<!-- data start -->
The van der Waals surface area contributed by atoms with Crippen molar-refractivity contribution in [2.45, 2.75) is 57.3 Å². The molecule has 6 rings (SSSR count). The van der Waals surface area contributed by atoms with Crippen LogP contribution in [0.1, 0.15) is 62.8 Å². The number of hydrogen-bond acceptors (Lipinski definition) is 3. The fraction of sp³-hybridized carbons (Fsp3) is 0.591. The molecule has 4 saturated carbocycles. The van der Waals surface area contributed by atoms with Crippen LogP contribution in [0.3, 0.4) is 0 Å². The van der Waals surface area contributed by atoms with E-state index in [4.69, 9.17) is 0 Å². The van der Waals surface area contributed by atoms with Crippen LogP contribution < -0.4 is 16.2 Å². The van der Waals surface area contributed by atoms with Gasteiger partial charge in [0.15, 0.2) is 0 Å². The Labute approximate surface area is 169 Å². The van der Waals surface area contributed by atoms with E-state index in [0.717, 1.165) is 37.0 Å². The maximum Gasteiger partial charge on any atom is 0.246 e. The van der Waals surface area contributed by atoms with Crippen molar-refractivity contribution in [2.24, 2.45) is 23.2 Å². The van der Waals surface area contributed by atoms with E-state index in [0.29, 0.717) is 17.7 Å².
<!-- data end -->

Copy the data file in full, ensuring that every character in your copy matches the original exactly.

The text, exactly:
The van der Waals surface area contributed by atoms with Crippen molar-refractivity contribution in [2.45, 2.75) is 57.3 Å². The molecule has 6 rings (SSSR count). The van der Waals surface area contributed by atoms with Crippen LogP contribution in [0.1, 0.15) is 62.8 Å². The number of hydrogen-bond acceptors (Lipinski definition) is 3. The fraction of sp³-hybridized carbons (Fsp3) is 0.591. The molecule has 4 saturated carbocycles. The van der Waals surface area contributed by atoms with Crippen LogP contribution in [0.3, 0.4) is 0 Å². The van der Waals surface area contributed by atoms with E-state index in [4.69, 9.17) is 0 Å². The van der Waals surface area contributed by atoms with Crippen LogP contribution < -0.4 is 16.2 Å². The van der Waals surface area contributed by atoms with Gasteiger partial charge in [0.15, 0.2) is 0 Å². The Labute approximate surface area is 169 Å². The van der Waals surface area contributed by atoms with E-state index in [0.717, 1.165) is 37.0 Å². The maximum Gasteiger partial charge on any atom is 0.246 e. The van der Waals surface area contributed by atoms with Crippen molar-refractivity contribution in [2.24, 2.45) is 23.2 Å². The van der Waals surface area contributed by atoms with E-state index in [0.29, 0.717) is 17.7 Å².